Of models and murderers

Reading Time: 3 minutes

Illustration by: Ashley Fairbourne


It’s possible that I’m the only person who feels like models are one of the most difficult and frustrating types of human beings in the world, but something tells me I’m not alone.

One of the biggest turn-offs for me is when a guy tells me that he is a model. In the Instagram world, many people take some cool pictures with a DSLR and suddenly think they’re Marky Mark reincarnated.

A dear friend of mine told me that she had someone she wanted me to meet. I was interested because my friend really is so kind and selfless that I figured anyone she picked would be great. She began to describe him and as her lips pressed into an ‘M’ I knew it was coming: model.

“Oh, yikes.”


How do I tell her? I’ve just never been a fan of a man who is too preoccupied with his looks and models base their entire lives around their looks. Have you ever looked at a model’s social media profile? It consists of selfies. Lots and lots of selfies.

An interesting fact about men who post an absurd amount of pictures of themselves online: Ohio State University released a study conducted recently involving 800 men and found that those who posted more selfies tend to display more self-objectifying, narcissistic and psychopathic traits.

Now, the word psychopathic tends to steer some people’s minds to some kind of Norman-Bates-status murderer. If your boyfriend posts a bunch of pictures of himself it doesn’t necessarily mean that he is going to grow up to own a lowly motel off the highway and stash his mother’s corpse in his upstairs bedroom. You can still take showers in peace.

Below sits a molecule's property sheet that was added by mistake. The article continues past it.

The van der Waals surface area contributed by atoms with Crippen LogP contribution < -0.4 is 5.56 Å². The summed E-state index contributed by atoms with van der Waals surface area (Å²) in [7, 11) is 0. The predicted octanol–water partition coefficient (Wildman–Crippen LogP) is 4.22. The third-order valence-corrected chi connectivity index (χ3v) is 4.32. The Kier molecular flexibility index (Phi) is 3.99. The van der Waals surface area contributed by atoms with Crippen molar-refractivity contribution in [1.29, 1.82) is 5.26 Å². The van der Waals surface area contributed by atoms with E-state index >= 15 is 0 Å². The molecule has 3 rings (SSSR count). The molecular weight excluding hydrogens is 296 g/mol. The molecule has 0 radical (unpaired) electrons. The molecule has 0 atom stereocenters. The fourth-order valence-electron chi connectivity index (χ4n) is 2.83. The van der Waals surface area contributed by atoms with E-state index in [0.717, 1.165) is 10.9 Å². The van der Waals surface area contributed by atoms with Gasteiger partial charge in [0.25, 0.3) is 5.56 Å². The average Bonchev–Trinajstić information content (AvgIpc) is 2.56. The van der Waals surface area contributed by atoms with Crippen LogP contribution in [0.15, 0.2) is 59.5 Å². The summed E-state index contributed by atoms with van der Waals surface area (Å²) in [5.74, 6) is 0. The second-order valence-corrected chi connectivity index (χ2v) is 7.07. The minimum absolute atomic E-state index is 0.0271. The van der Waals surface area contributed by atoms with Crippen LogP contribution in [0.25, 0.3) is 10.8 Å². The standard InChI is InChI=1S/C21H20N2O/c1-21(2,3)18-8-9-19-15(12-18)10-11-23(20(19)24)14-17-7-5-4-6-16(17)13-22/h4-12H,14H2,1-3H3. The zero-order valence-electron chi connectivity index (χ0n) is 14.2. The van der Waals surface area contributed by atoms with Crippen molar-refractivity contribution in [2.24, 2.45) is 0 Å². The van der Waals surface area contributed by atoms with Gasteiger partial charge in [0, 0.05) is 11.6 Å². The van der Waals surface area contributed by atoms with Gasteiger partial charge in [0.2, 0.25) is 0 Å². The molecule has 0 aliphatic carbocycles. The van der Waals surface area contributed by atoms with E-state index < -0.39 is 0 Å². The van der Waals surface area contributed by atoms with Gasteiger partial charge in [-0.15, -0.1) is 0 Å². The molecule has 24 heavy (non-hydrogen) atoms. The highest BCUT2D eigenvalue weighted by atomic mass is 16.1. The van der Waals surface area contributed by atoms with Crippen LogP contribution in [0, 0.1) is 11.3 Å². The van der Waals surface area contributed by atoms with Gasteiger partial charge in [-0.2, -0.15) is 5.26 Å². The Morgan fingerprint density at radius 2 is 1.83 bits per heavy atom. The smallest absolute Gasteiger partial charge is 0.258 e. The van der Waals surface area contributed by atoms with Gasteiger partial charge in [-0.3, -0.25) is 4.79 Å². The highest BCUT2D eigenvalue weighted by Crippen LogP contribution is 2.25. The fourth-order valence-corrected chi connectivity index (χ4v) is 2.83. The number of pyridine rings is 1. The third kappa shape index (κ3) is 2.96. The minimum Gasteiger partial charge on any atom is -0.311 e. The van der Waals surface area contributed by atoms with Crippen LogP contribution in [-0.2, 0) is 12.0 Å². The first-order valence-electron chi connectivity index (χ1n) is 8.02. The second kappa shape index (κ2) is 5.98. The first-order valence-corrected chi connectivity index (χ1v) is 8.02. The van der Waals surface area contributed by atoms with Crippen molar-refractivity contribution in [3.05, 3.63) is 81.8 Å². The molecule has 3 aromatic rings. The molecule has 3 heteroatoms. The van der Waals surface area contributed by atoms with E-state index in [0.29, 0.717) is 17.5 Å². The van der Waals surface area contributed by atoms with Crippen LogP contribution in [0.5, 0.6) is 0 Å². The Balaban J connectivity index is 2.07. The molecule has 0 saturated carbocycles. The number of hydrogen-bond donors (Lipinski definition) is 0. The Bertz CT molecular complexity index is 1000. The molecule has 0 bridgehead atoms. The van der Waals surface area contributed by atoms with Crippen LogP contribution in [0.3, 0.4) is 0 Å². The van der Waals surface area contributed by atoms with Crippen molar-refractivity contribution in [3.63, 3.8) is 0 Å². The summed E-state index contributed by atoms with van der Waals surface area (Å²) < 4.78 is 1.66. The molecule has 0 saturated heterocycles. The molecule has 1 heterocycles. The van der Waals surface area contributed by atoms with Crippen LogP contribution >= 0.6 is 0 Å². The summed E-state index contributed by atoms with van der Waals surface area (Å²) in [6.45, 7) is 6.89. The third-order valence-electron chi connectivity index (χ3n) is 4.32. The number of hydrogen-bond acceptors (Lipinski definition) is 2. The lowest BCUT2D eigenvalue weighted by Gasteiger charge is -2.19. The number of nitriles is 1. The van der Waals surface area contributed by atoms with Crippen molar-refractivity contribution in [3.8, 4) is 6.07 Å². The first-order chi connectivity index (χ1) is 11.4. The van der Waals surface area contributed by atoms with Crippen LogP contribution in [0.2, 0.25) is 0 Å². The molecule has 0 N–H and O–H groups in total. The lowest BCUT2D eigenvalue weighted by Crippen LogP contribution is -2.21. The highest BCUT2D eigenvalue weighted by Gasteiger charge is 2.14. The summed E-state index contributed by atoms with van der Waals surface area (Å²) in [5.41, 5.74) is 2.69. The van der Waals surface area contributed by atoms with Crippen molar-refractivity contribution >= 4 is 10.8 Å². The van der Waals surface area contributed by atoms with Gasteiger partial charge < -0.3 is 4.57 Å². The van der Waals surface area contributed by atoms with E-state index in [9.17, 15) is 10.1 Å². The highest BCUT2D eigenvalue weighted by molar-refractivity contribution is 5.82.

But it does mean that he may be void of the ability to form some of human beings most basic connections. Psychopathic personalities exhibit a lot of amoral and anti-social traits, and though they may not grow up to stalk babysitters, they are a hard kind of person to create a lasting relationship with.

If someone is narcissistic or they self-objectify, that is different from a psychopath, but they still have problems maintaining emotional bonds and being a good partner. Most models, because of the obvious objectification of their profession, tend to display self-objectifying traits. But self-objectification often leads to depression and poor self-esteem.

For whatever reason, against my greater instincts, I obliged my friend. She was insistent that we would get along so well. We apparently both had “kind hearts.”

What the hell. She gave him my number.

Two weeks later I heard from him.

When you go out with a model, your senses become incredibly heightened to the calorie count of the foods you are about to stuff your face with. I opted for a salad and hated myself for it.

We sat down as he snacked on rabbit food and made a comment about how he usually only eats McDonalds. Yeah right.

“I’m on this diet my agency has me on,” he explains.

If you date a model and they turn out to not be a psychopath or display traits of narcissism or objectify themselves, there is still one more deal breaker that I think is worse than all of those other things combined.

They can be truly boring.

If the topic isn’t about their modeling or their diet, the only thing that can keep the conversation alive is talking about the weather. When that falls through all that is left is silence. Boring, miserable date silence. I had to end the date early because we literally had nothing to talk about.

Maybe psychopaths are crazy but at least I’ve never fallen asleep watching an E! Investigates on them. Better a narcissist than a narcoleptic I always say. Wait, I’ve never said that before? Maybe I’ll start.

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